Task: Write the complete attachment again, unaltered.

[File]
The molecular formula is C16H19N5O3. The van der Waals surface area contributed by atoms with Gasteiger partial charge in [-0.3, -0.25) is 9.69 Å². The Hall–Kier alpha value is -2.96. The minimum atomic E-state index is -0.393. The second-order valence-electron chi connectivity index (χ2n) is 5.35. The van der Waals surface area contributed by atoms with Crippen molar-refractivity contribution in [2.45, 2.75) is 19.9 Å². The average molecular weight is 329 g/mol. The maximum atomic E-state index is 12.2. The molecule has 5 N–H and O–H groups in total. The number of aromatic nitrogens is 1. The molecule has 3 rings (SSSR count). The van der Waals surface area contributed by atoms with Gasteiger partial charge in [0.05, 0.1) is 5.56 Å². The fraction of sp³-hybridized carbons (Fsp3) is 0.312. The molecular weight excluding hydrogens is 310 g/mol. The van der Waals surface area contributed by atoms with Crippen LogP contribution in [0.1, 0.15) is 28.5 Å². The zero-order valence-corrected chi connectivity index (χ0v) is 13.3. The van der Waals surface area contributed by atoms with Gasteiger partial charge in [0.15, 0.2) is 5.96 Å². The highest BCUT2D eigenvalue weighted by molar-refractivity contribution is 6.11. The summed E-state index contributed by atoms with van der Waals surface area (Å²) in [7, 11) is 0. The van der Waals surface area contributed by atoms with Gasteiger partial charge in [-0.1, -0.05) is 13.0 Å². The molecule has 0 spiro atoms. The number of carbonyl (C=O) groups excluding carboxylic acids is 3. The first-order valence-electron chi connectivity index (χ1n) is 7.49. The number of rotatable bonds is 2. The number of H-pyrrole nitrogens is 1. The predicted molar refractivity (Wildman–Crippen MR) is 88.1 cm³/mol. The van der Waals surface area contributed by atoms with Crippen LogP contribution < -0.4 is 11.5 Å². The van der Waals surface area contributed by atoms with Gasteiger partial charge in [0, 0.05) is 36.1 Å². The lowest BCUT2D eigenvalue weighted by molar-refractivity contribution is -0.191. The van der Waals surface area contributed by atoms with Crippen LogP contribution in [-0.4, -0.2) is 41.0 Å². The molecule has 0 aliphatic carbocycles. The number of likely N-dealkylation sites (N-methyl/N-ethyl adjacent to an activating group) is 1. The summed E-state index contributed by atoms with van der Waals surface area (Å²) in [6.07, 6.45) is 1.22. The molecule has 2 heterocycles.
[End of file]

The molecular formula is C16H19N5O3. The van der Waals surface area contributed by atoms with Gasteiger partial charge in [-0.3, -0.25) is 9.69 Å². The Hall–Kier alpha value is -2.96. The minimum atomic E-state index is -0.393. The second-order valence-electron chi connectivity index (χ2n) is 5.35. The van der Waals surface area contributed by atoms with Crippen molar-refractivity contribution in [2.45, 2.75) is 19.9 Å². The average molecular weight is 329 g/mol. The maximum atomic E-state index is 12.2. The molecule has 5 N–H and O–H groups in total. The number of aromatic nitrogens is 1. The molecule has 3 rings (SSSR count). The van der Waals surface area contributed by atoms with Gasteiger partial charge in [0.05, 0.1) is 5.56 Å². The fraction of sp³-hybridized carbons (Fsp3) is 0.312. The molecular weight excluding hydrogens is 310 g/mol. The van der Waals surface area contributed by atoms with Crippen LogP contribution in [0.1, 0.15) is 28.5 Å². The zero-order valence-corrected chi connectivity index (χ0v) is 13.3. The van der Waals surface area contributed by atoms with Gasteiger partial charge in [0.15, 0.2) is 5.96 Å². The highest BCUT2D eigenvalue weighted by molar-refractivity contribution is 6.11. The summed E-state index contributed by atoms with van der Waals surface area (Å²) in [7, 11) is 0. The van der Waals surface area contributed by atoms with Gasteiger partial charge in [-0.1, -0.05) is 13.0 Å². The molecule has 0 spiro atoms. The number of carbonyl (C=O) groups excluding carboxylic acids is 3. The first-order valence-electron chi connectivity index (χ1n) is 7.49. The number of rotatable bonds is 2. The number of H-pyrrole nitrogens is 1. The predicted molar refractivity (Wildman–Crippen MR) is 88.1 cm³/mol. The van der Waals surface area contributed by atoms with Crippen LogP contribution < -0.4 is 11.5 Å². The van der Waals surface area contributed by atoms with Gasteiger partial charge in [0, 0.05) is 36.1 Å². The lowest BCUT2D eigenvalue weighted by molar-refractivity contribution is -0.191. The van der Waals surface area contributed by atoms with Crippen LogP contribution in [-0.4, -0.2) is 41.0 Å². The molecule has 0 aliphatic carbocycles. The number of likely N-dealkylation sites (N-methyl/N-ethyl adjacent to an activating group) is 1. The summed E-state index contributed by atoms with van der Waals surface area (Å²) in [6.07, 6.45) is 1.22. The molecule has 2 heterocycles.